Home 
The Psychology of
Grandma
"Math is fun when you know the answers."
Nothing has the power to destroy a
child's selfconfidence and love of learning like arithmetic. It
demands a steady stream of answers that are either right or they are wrong.
You either know it or you don't. Failure is a constant worry for
some children. Guessing causes many mistakes and much frustration.
Strategies to figure out the answers drain away the joy because they
require so much hard work.
Grandma's Magical Math helps students develop healthy attitudes
about math, about themselves and other people.

Children are shown how to
do arithmetic problems correctly. Then they are given the
opportunity to practice getting the right answers. They practice
success.

Students "play with" the
coat hanger and clothespins abacus and see for themselves that the addend
partners in the pictures are correct. They practice
understanding.

In a relaxed kindergarten or
first grade setting, using "Beat the Clock" workbook pages, students are taught how to
do "timed" practice papers just for fun. The teacher pretends to time
them, adjusting the
"timing" to the speed of the class. This helps students improve
their speed gradually. The children practice doing math quickly.
They practice taking timed tests calmly.

The whole class moves
together through Grandma's Magical Math. If at all possible, they
stay on one picture until everyone has "got it". They practice unity
 being part of the group progressing together as a team.

Games are
cooperative. Winning is purely by chance. Competition defeats
learning for some students, who simply give up because they can never
win. But cooperation always encourages learning. Features to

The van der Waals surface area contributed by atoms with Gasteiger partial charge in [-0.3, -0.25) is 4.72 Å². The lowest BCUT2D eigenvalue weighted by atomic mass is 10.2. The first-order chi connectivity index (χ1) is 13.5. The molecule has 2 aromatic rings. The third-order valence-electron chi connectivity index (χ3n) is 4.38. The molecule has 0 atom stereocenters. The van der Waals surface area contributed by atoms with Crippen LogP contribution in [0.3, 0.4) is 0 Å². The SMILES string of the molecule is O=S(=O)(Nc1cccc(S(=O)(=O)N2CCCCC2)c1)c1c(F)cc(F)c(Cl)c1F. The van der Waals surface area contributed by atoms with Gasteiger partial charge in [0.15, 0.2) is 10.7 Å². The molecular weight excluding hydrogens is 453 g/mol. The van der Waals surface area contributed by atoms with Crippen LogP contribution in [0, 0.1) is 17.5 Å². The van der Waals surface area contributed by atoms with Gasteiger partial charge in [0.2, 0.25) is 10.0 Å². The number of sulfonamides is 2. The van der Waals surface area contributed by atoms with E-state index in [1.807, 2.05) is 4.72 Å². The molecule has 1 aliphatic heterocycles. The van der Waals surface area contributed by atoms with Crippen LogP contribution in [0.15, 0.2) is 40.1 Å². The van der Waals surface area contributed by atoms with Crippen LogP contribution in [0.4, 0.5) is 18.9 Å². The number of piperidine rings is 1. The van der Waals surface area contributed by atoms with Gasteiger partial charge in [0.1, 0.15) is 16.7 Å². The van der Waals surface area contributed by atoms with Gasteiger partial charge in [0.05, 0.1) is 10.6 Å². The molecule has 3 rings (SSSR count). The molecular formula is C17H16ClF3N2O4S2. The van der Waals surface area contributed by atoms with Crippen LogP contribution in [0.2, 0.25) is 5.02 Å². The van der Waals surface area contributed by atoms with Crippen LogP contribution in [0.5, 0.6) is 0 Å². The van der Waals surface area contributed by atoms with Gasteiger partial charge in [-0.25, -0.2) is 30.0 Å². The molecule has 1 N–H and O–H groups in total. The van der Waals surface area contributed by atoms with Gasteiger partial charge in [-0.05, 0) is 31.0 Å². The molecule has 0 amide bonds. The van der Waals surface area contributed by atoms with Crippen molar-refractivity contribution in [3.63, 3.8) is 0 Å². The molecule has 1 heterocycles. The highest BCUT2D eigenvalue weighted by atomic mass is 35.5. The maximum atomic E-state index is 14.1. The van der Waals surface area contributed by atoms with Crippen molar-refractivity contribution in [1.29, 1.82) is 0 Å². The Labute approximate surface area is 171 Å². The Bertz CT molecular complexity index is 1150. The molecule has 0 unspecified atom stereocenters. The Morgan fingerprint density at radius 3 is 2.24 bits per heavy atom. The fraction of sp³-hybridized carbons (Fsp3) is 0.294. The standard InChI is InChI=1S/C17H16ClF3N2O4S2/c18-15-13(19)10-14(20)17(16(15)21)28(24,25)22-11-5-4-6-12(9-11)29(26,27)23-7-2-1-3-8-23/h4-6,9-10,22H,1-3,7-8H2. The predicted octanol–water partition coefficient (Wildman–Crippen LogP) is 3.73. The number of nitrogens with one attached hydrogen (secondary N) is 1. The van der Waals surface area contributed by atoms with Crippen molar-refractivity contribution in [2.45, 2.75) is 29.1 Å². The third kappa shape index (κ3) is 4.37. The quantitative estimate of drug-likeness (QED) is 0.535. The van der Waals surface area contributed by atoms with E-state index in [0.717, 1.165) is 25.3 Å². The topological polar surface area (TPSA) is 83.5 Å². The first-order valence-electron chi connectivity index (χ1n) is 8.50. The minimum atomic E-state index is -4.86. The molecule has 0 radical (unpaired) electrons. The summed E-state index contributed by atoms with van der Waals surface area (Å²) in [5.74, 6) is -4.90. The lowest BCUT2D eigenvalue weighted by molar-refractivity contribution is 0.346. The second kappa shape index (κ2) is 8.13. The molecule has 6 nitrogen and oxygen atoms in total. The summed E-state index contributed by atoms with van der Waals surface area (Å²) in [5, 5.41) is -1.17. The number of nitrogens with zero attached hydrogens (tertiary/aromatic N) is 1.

eliminate friction between students are woven into the games. They
practice working together peacefully.

Students take turns holding
the pointer, and point to the numbers on the posters as the class
sings. In preparation to present "Show and Tell" pages at home,
students practice as partners, quietly singing the songs
and pointing with fingers to the pictures in the workbook. They
practice successfully performing for others.

Parents and other care
givers are included in the lessons with take home pages. Students
practice communicating new ideas to the most important people in their
lives.

There is ample opportunity,
both at home and at school,
for each student to receive the praise he or she has earned for a job well
done. This builds confidence in his or her ability to learn and a
desire to learn more.
Stages of Learning

Students look at the pictures to find the
answers.

Students look at pictures only when not
completely sure of the answers.

Students no longer look at the pictures, but
think of them as needed.

Students remember the numbers without even
thinking of the pictures.
This takes practice. Use of the workbooks is essential to
arrive at Stage 4, where memorization is permanent.